The Nigeria senate is impotent. So impotent that it engages in theatrical probes to conceal the absence of a legislative manhood.
I have followed the senate closely. In fact, I covered that arm of the national assembly in the past. So, I can say with a verisimilitude of certainty that I have copious knowledge of the institution.
The senate has become a reactionary cry-baby. Its only approach to issues of volcanic magnitude is conducting ineffectual probes. Probe this, probe that. I have become weary of the countless insipid probes.
The nucleic problem is that the probes are not usually followed with pristine actions. Perhaps, the senate uses them as a spectre of distraction or as a means of “toasting” Nigerians -“we are on top of the situation” – while its members gormandise the coveted national cake. I am sure every Nigerian knows the meaning of this abused and trite clause – “we are on top of the situation”.
On Tuesday, the upper legislative chamber embarked on a futile exercise of braggadocio – to probe the circumstances of how Abdulrasheed Maina, alleged pension thief, who was on exile in the United Arab Emirates (UAE), breezed into the country; how he was reinstated into the civil service, and how he was promoted to director at the ministry of interior.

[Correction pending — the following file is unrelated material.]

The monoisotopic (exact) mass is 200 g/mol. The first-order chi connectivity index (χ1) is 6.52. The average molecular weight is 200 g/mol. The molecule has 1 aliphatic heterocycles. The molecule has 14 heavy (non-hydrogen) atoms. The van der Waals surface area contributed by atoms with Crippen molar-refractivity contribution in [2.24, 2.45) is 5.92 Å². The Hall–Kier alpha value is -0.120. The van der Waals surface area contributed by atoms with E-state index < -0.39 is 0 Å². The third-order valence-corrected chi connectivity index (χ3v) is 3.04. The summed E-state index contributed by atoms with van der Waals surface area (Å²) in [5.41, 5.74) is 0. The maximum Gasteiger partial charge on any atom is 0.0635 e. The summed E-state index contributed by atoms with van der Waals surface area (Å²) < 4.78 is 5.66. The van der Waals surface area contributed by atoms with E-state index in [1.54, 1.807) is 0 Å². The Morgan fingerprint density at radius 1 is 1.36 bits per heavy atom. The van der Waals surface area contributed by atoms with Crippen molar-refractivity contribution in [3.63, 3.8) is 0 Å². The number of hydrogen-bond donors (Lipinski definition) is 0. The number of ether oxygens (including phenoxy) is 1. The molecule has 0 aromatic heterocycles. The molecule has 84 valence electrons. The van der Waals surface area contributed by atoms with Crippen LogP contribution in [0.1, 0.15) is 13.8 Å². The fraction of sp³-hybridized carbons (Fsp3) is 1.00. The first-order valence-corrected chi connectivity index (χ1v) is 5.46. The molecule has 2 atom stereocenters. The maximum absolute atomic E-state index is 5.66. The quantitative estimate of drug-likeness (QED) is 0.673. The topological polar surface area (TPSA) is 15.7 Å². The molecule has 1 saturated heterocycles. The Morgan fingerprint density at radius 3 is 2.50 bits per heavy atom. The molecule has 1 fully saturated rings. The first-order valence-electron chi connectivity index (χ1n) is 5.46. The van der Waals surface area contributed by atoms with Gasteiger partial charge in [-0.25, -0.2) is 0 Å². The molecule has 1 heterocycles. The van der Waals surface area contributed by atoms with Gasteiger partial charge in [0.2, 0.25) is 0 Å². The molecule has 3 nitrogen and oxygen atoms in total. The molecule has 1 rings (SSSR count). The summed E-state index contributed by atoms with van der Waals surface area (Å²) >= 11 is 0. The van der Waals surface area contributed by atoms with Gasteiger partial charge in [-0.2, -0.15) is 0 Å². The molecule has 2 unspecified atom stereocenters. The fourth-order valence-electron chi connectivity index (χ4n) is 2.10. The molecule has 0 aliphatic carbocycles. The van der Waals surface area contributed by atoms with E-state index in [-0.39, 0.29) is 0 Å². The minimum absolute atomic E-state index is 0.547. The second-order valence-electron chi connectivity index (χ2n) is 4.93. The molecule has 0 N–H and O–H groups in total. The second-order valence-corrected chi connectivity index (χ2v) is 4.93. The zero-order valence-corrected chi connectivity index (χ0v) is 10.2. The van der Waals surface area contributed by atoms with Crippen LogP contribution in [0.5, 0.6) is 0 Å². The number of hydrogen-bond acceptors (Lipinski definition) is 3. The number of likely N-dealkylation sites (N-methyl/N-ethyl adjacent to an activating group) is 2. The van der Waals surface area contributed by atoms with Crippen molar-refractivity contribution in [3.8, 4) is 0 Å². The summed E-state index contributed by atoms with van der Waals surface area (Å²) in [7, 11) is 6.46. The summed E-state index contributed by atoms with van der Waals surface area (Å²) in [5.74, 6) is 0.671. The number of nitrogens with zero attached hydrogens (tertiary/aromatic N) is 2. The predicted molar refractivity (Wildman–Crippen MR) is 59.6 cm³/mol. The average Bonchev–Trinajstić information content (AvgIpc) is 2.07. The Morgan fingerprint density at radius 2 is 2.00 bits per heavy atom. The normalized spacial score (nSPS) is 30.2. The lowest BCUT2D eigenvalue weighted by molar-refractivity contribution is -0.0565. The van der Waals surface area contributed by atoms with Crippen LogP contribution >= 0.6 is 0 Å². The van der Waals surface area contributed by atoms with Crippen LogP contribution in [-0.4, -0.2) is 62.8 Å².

Despite, the wise counsel of Senator Tayo Alasodura that “we (senate) should not always duplicate the executive; if the executive has ordered an investigation we should not order another one”, the chest-thumping senate still resolved to ask its committees on interior and anti-corruption, public service and establishment to investigate the matter. And I ask, to what end?
It is clear that the senate’s answer to every problem is probe – often without result. The upper legislative chamber also appears to savour duplicating the executive. Let me explain.
A few days ago when Ibe Kachiwku’s jarring missive of allegations against Maikanti Baru, NNPC GMD, ticked off a public outcry, the presidency ordered an immediate investigation of the claims. The senate, perhaps, not to be outdone, also asked its committee on petroleum to investigate the allegations. And I ask again, to what end? What has come out of all the previous probes on education, NNPC and power?
Why is the senate in a frantic chase of a will-o-the-wisp? I remember in March when the upper legislative chamber took its battle with the executive to Hameed Ali, comptroller-general of the Nigeria Customs Service, the institution huffed and puffed like a wounded dragon, but to date there is no splinter of result from its investigation of the customs chief.
For the senate to be taken seriously, it must make resolutions from its investigations actionable. It must put gravitas to its functions. If it must probe, it should be ready to tell Nigerians the result and effect of the action.
It makes no sense the time and money spent investigating an issue, only for the findings to be tucked away in a webby shelf. Maybe, the senate is using “probes” to play to the gallery and to cloak its lazy schedule.
The upper legislative chamber must put oomph and gravitas to its probes.
Fredrick is a writer, journalist and communications consultant. He was the Abuja Bureau Chief of TheCable.ng
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